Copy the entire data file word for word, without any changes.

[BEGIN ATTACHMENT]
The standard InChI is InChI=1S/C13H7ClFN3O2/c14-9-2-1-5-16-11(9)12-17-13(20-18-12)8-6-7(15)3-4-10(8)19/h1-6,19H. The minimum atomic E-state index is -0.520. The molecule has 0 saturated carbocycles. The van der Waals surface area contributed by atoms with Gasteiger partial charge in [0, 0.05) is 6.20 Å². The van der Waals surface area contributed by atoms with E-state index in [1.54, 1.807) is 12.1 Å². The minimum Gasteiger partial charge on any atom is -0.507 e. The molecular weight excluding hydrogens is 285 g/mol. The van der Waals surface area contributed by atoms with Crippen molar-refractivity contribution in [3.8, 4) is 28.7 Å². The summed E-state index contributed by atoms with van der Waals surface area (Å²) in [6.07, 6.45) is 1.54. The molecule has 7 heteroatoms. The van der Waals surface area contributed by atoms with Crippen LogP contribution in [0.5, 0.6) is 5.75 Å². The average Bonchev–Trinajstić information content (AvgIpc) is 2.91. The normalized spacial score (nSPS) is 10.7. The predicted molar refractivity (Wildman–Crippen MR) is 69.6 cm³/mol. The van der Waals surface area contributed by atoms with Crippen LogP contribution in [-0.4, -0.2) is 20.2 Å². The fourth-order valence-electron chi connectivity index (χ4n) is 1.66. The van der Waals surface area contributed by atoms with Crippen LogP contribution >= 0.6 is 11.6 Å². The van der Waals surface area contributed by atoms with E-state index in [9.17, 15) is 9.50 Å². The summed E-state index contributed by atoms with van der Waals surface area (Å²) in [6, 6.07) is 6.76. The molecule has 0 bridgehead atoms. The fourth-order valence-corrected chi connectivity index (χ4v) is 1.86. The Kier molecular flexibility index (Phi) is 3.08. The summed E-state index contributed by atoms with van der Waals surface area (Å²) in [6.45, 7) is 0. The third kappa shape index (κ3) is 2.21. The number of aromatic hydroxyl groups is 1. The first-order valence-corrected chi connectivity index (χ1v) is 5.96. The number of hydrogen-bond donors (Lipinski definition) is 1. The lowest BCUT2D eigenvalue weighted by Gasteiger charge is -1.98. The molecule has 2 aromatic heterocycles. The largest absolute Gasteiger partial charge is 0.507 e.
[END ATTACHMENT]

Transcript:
The standard InChI is InChI=1S/C13H7ClFN3O2/c14-9-2-1-5-16-11(9)12-17-13(20-18-12)8-6-7(15)3-4-10(8)19/h1-6,19H. The minimum atomic E-state index is -0.520. The molecule has 0 saturated carbocycles. The van der Waals surface area contributed by atoms with Gasteiger partial charge in [0, 0.05) is 6.20 Å². The van der Waals surface area contributed by atoms with E-state index in [1.54, 1.807) is 12.1 Å². The minimum Gasteiger partial charge on any atom is -0.507 e. The molecular weight excluding hydrogens is 285 g/mol. The van der Waals surface area contributed by atoms with Crippen molar-refractivity contribution in [3.8, 4) is 28.7 Å². The summed E-state index contributed by atoms with van der Waals surface area (Å²) in [6.07, 6.45) is 1.54. The molecule has 7 heteroatoms. The van der Waals surface area contributed by atoms with Crippen LogP contribution in [0.5, 0.6) is 5.75 Å². The average Bonchev–Trinajstić information content (AvgIpc) is 2.91. The normalized spacial score (nSPS) is 10.7. The predicted molar refractivity (Wildman–Crippen MR) is 69.6 cm³/mol. The van der Waals surface area contributed by atoms with Crippen LogP contribution in [-0.4, -0.2) is 20.2 Å². The fourth-order valence-electron chi connectivity index (χ4n) is 1.66. The van der Waals surface area contributed by atoms with Crippen LogP contribution >= 0.6 is 11.6 Å². The van der Waals surface area contributed by atoms with E-state index in [9.17, 15) is 9.50 Å². The summed E-state index contributed by atoms with van der Waals surface area (Å²) in [6, 6.07) is 6.76. The molecule has 0 bridgehead atoms. The fourth-order valence-corrected chi connectivity index (χ4v) is 1.86. The Kier molecular flexibility index (Phi) is 3.08. The summed E-state index contributed by atoms with van der Waals surface area (Å²) in [6.45, 7) is 0. The third kappa shape index (κ3) is 2.21. The number of aromatic hydroxyl groups is 1. The first-order valence-corrected chi connectivity index (χ1v) is 5.96. The number of hydrogen-bond donors (Lipinski definition) is 1. The lowest BCUT2D eigenvalue weighted by Gasteiger charge is -1.98. The molecule has 2 aromatic heterocycles. The largest absolute Gasteiger partial charge is 0.507 e.